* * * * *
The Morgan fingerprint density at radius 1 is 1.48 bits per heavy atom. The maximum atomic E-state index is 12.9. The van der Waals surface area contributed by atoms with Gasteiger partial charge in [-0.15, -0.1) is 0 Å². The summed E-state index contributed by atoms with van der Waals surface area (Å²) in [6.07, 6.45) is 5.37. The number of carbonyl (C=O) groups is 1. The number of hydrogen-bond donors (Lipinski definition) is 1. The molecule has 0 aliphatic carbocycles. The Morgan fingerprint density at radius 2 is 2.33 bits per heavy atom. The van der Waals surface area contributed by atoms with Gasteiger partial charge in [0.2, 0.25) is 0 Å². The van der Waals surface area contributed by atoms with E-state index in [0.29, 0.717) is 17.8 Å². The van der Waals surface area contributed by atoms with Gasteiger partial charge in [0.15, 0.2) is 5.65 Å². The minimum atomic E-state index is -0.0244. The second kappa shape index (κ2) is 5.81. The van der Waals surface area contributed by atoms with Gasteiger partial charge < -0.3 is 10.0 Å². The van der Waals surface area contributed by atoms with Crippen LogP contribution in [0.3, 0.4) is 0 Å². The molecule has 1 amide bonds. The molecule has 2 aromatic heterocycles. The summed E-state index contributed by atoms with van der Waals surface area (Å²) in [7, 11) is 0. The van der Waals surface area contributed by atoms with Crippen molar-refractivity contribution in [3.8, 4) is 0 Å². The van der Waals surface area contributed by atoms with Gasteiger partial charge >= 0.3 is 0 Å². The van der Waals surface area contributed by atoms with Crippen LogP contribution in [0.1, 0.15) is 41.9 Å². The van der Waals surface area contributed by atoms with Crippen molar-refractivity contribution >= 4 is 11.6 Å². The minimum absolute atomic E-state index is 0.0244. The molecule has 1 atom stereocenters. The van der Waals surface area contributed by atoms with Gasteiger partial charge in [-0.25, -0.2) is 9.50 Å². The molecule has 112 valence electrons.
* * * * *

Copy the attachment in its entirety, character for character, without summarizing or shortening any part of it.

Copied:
The Morgan fingerprint density at radius 1 is 1.48 bits per heavy atom. The maximum atomic E-state index is 12.9. The van der Waals surface area contributed by atoms with Gasteiger partial charge in [-0.15, -0.1) is 0 Å². The summed E-state index contributed by atoms with van der Waals surface area (Å²) in [6.07, 6.45) is 5.37. The number of carbonyl (C=O) groups is 1. The number of hydrogen-bond donors (Lipinski definition) is 1. The molecule has 0 aliphatic carbocycles. The Morgan fingerprint density at radius 2 is 2.33 bits per heavy atom. The van der Waals surface area contributed by atoms with Gasteiger partial charge in [0.2, 0.25) is 0 Å². The van der Waals surface area contributed by atoms with E-state index in [0.29, 0.717) is 17.8 Å². The van der Waals surface area contributed by atoms with Gasteiger partial charge in [0.15, 0.2) is 5.65 Å². The minimum atomic E-state index is -0.0244. The second kappa shape index (κ2) is 5.81. The van der Waals surface area contributed by atoms with Gasteiger partial charge < -0.3 is 10.0 Å². The van der Waals surface area contributed by atoms with Crippen LogP contribution in [0.3, 0.4) is 0 Å². The molecule has 1 amide bonds. The molecule has 2 aromatic heterocycles. The summed E-state index contributed by atoms with van der Waals surface area (Å²) in [7, 11) is 0. The van der Waals surface area contributed by atoms with Crippen molar-refractivity contribution in [3.8, 4) is 0 Å². The van der Waals surface area contributed by atoms with Gasteiger partial charge >= 0.3 is 0 Å². The van der Waals surface area contributed by atoms with Crippen LogP contribution in [0.1, 0.15) is 41.9 Å². The van der Waals surface area contributed by atoms with Crippen molar-refractivity contribution >= 4 is 11.6 Å². The minimum absolute atomic E-state index is 0.0244. The molecule has 1 atom stereocenters. The van der Waals surface area contributed by atoms with Gasteiger partial charge in [-0.25, -0.2) is 9.50 Å². The molecule has 112 valence electrons.